At present there are about one hundred men at work on the construction of the plant. After operations begin, two hundred will be employed in the plant and three hundred in the woods. Five hundred names will therefore constitute the pay roll of this big concern which is conservatively estimated at $20,000,000 per month.
A forty room hotel is about complete now on the grounds of the company. It will be fully equipped with all the latest conveniences, such as waterworks, electric lights, and sanitary sewerage. It is expected that many people not connected with the saw mill will visit this new hostelry when it is open to the public.
How are they going to get the timber from their Coosa tract into Sylacauga? This is the first question usually asked by all who do not know. Of course they can’t haul it in on “log carts.” They are simply building a railroad connecting the timber with the mill. This will extend a distance of 16.2 miles for the present. Later it is possible it may be extended further and made one of the main arteries of trade reaching Sylacauga. The road will be standard gauge, and will carry both freight and passengers. Then after all the timber is cut from the land and hauled to the mill, the land will be improved for agricultural purposes. This, however, will not be anytime soon, as it will require some fifteen to eighteen years to cut the timber even at the enormous rate of consumption the big mill can use it.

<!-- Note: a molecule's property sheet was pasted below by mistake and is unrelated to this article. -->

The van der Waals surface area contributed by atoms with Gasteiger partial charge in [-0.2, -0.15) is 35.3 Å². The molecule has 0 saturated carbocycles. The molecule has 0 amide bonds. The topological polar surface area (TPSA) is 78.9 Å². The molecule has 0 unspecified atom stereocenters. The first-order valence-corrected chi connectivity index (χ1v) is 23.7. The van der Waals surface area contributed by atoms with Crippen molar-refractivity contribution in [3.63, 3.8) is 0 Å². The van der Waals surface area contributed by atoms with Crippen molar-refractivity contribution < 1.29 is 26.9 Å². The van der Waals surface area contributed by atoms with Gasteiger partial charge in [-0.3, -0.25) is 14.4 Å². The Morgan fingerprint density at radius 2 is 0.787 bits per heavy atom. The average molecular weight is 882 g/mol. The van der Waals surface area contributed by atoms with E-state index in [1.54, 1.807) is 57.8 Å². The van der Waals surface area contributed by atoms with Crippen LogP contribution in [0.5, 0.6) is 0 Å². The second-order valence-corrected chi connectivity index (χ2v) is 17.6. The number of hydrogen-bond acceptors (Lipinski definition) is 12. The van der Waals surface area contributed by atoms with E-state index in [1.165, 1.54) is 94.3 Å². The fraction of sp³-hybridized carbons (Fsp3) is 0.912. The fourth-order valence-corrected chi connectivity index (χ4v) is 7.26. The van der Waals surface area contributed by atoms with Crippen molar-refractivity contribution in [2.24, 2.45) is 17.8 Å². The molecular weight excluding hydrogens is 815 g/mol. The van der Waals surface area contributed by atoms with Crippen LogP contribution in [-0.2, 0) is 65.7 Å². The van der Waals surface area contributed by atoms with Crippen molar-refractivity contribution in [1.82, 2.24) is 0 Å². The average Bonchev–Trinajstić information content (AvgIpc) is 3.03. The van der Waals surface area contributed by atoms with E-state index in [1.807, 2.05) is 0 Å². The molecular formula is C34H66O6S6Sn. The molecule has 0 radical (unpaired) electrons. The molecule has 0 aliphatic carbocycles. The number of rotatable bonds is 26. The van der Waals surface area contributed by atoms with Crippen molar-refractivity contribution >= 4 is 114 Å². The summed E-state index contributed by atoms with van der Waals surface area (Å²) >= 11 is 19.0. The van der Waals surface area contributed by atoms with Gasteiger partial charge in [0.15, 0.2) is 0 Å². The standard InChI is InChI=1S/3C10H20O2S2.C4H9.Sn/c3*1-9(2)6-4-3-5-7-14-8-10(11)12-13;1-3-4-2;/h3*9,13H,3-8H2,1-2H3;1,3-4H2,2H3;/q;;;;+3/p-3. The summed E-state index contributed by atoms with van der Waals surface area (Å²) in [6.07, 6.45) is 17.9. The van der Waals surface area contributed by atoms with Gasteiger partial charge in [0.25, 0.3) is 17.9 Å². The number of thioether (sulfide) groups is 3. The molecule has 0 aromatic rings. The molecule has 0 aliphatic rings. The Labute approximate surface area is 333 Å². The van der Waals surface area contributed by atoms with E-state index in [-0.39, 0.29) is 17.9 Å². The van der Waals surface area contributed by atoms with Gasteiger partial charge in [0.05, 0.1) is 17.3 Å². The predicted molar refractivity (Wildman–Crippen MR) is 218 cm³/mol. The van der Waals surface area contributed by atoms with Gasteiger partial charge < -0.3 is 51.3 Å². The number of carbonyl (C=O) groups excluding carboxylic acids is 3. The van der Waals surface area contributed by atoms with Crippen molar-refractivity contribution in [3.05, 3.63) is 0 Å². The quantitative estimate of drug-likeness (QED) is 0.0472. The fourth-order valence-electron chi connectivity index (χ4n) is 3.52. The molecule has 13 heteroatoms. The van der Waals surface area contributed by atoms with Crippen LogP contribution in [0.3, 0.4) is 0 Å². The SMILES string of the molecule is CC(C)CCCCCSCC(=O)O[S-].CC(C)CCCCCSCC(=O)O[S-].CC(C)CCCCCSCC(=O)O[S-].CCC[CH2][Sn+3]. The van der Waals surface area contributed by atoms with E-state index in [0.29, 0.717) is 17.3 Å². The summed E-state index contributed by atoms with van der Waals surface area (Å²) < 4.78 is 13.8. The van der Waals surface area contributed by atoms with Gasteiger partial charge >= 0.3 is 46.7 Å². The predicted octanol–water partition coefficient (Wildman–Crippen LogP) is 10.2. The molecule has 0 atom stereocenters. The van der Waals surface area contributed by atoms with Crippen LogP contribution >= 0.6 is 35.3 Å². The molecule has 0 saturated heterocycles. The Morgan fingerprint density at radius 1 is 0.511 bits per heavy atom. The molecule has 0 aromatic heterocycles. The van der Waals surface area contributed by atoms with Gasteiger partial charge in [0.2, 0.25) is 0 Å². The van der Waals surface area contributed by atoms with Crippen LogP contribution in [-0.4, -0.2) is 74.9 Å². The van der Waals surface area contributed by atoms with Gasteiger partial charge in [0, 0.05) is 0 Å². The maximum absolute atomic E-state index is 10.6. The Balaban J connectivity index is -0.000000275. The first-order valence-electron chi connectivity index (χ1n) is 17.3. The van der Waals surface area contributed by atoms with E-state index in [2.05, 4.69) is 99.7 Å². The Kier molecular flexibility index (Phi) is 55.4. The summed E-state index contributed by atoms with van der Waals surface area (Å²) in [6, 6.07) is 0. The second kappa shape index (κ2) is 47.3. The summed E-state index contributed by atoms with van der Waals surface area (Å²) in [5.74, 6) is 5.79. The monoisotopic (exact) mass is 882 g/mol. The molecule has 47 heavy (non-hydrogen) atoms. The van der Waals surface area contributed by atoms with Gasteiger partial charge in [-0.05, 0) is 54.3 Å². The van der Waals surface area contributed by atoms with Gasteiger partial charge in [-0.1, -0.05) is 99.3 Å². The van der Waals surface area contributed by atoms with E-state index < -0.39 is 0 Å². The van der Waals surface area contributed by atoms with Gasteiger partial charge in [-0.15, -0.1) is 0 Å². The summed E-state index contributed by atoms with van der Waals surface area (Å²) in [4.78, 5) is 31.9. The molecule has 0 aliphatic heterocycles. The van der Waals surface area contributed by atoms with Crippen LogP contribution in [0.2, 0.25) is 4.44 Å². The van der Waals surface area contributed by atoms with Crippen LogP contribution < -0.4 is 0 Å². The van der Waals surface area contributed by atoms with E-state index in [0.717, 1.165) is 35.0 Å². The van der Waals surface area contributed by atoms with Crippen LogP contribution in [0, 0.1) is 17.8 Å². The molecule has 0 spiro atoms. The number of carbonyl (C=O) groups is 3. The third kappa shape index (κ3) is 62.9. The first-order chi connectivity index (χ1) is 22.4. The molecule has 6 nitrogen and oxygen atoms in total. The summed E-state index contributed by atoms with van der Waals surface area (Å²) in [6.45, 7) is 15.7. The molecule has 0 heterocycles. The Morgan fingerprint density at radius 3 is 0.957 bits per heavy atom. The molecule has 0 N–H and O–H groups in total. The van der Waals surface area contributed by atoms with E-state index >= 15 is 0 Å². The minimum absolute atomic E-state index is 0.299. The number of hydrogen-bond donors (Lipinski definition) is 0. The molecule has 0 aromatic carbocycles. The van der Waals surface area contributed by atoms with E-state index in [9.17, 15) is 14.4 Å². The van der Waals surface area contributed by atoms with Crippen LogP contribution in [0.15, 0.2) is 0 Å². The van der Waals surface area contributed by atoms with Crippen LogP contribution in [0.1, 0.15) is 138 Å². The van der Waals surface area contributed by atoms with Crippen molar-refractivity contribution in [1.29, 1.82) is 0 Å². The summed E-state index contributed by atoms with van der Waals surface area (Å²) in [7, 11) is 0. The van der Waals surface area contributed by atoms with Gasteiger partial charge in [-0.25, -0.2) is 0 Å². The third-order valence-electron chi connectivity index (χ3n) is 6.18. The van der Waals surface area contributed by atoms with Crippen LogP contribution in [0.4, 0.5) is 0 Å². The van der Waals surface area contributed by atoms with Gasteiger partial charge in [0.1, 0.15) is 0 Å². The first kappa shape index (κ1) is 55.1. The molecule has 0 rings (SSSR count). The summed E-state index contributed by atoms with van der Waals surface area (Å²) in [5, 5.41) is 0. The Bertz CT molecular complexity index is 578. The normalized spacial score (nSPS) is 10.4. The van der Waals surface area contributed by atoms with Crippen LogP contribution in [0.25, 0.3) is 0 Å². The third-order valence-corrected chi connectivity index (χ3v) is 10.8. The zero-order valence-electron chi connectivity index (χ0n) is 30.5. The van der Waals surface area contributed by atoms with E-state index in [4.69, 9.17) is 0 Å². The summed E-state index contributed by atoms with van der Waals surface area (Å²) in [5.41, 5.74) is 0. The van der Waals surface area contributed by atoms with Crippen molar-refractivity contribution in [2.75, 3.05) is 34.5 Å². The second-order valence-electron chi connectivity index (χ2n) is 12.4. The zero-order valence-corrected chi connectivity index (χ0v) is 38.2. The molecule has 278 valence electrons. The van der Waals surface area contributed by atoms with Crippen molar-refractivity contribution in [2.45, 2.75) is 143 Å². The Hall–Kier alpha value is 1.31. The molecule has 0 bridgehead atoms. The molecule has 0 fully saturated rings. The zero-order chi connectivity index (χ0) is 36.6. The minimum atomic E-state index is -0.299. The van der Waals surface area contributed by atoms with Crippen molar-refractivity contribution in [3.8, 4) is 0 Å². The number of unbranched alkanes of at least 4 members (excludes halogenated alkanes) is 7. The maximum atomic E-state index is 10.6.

One of the most active men on the scene is Mr. W. J. Rowland, who holds the office of construction engineer in charge of operations. Mr. Rowland comes from Vicksburg, Miss., and is a man of wide saw mill experience.
Mr. Edward H. Pike is the general superintendent over the entire enterprise. He is from the distant city of Klamath Falls Oregon. He has had extensive experience with the large lumber plants of the great Northwest.
Mr. W. C. Landon, who is secretary and general manager, is a man of great organizing and executive experience and He knows the saw mill business from the forest to the finished product. He is a Mason, K. of P. and is a member of the Wausau Club of Wis. He was the president of this exclusive club for the two years previous to his leaving that city.
In his wide range of experience Mr. Landon has been connected with many big enterprises, and has guaranteed the success of each. He is the managing director of the Foster Creek Lumber and Manufacturing Company, of Stephenson, Mississippi, a $1,500,000.00 concern. He is also the president of the Baker and Stewart Lumber Company, of Wausaw, Wis., which is a $300,000 enterprise. And now he is one of the big investors in the new Wisconsin Alabama Lumber Company. In addition to these offices he has held and is holding, Mr. Landon has been quite active in the several organizations of the lumber people of the United States. For two years he was president of the Wisconsin Michigan Hardwood Association, and for four years he was vice president of the National Lumber Manufacturers Association of Chicago. This is some Lumber record for a man who does not appear to be over forty-five years of age. And it is a certain prophecy of still larger achievements for this remarkable man. May the success of the Wisconsin Lumber Company make him the recognized lumber king of America.”
Reference: The Sylacauga News. Friday, March 29, 1918.